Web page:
The Seattle Port Commission today passed a resolution endorsing the U.S. government’s proposal for more stringent international rules for ocean-going vessels.

“We are taking action locally to make sure our seaport operations are the cleanest possible, while supporting more stringent national and international regulatory standards,” said Commission President John Creighton. He noted conversions to cleaner fuels, engines and operating practices by the Port and its main customers, environmental restoration of polluted sites, and other initiatives. But he said some environmental improvements have to happen on an international basis, and that’s why the commission endorsed U.S. proposals to the International Maritime Organization.

“Changes of this sort will improve environmental conditions at ports all over the world,” Creighton said, “and will make sure we all compete on a level playing field.”

The Port joins a number of other industry partners in this effort, including the Pacific Merchant Shipping Association, the World Shipping Council and the Puget Sound Clean Air Agency. The Port is currently engaged with the Ports of Tacoma and Vancouver, B.C. to develop a common set of standards for air-emissions reductions in all three Northwest ports.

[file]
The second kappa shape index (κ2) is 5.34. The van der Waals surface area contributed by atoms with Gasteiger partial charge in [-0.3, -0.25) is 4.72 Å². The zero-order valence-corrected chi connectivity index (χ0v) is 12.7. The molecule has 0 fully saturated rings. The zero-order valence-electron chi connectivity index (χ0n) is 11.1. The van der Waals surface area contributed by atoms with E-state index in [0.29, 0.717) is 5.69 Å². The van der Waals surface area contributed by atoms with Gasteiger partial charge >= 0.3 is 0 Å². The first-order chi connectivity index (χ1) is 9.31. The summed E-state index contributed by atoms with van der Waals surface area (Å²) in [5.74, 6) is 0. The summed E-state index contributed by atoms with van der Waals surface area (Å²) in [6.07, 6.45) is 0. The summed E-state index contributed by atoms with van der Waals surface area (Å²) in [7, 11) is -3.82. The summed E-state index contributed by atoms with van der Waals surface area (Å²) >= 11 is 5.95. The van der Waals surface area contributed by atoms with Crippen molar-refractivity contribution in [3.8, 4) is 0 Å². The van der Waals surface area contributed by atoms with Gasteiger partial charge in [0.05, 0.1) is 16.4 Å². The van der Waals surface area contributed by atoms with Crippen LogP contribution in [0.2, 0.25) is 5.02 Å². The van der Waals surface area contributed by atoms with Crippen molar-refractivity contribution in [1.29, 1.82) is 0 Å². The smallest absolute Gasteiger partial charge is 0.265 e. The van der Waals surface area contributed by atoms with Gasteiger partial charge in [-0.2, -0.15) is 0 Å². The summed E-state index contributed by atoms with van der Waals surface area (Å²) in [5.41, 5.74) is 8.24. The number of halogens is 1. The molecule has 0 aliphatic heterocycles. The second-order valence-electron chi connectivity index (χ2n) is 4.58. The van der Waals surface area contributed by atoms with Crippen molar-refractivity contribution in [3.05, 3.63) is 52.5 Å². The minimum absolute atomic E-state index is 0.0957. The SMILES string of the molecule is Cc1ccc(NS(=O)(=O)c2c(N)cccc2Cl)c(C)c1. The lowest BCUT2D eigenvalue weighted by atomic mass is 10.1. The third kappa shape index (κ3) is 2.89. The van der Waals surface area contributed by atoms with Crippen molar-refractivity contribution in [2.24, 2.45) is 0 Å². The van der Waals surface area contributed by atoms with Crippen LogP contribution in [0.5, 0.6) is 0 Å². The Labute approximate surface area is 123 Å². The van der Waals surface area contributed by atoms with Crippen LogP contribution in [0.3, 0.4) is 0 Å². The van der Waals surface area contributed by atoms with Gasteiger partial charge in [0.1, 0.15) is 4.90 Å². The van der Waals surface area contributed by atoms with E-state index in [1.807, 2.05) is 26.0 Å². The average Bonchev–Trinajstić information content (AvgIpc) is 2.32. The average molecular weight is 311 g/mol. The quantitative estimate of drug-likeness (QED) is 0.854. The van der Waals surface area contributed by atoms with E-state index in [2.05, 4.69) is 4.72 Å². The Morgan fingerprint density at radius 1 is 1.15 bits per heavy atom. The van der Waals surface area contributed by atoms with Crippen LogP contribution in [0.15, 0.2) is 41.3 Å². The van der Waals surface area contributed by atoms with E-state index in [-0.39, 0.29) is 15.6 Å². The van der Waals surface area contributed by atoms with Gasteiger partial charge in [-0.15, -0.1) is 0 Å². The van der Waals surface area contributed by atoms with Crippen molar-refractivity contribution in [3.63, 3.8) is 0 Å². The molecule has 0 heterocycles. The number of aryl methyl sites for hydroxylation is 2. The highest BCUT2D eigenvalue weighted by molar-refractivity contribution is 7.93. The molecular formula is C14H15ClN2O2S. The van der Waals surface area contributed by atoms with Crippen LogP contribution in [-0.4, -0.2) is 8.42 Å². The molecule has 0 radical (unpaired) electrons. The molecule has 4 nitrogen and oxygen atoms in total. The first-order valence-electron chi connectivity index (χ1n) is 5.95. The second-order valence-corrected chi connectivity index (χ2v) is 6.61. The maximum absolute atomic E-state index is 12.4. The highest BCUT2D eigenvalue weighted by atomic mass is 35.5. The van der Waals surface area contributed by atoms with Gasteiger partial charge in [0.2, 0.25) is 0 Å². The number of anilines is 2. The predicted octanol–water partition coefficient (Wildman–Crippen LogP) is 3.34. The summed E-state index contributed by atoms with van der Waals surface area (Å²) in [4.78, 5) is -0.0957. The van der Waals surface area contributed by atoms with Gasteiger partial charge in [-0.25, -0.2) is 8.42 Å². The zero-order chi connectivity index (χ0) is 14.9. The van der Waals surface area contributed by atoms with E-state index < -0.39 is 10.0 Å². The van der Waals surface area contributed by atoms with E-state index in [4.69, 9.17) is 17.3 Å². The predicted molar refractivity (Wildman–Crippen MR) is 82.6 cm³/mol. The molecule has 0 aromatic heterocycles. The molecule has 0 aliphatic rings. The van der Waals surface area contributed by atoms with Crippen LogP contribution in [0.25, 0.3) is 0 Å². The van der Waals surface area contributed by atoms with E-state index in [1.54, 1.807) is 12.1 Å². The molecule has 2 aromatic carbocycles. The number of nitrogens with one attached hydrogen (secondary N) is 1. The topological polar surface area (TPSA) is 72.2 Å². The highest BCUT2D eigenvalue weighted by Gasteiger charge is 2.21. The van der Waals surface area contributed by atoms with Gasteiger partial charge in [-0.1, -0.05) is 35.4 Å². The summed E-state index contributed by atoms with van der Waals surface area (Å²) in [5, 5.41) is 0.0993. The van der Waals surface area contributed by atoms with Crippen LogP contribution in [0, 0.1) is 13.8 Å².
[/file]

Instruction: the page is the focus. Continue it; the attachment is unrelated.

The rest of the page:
The U.S. recommendation calls for:

n      Strict new emission limits for particulate matter and oxides of sulfur, beginning in 2011 and 2012.

n      Limits for oxides of nitrogen to achieve a 15 to 25 percent reduction beginning in 2011, and further limits in certain areas to achieve 80 percent reductions beginning in 2016. These would apply to new engines.

n      Limits for oxides of nitrogen on engines built before Jan. 1, 2000 that would achieve a 20 percent reduction. These standards would phase in beginning in 2010 and 2012.

“This effort is just part of our long-term strategy to become the cleanest port in America,” said CEO Tay Yoshitani. “We have a strong, comprehensive record on environmental initiatives, and we want to be among the leaders in our industry on developing the operating standards of the future.”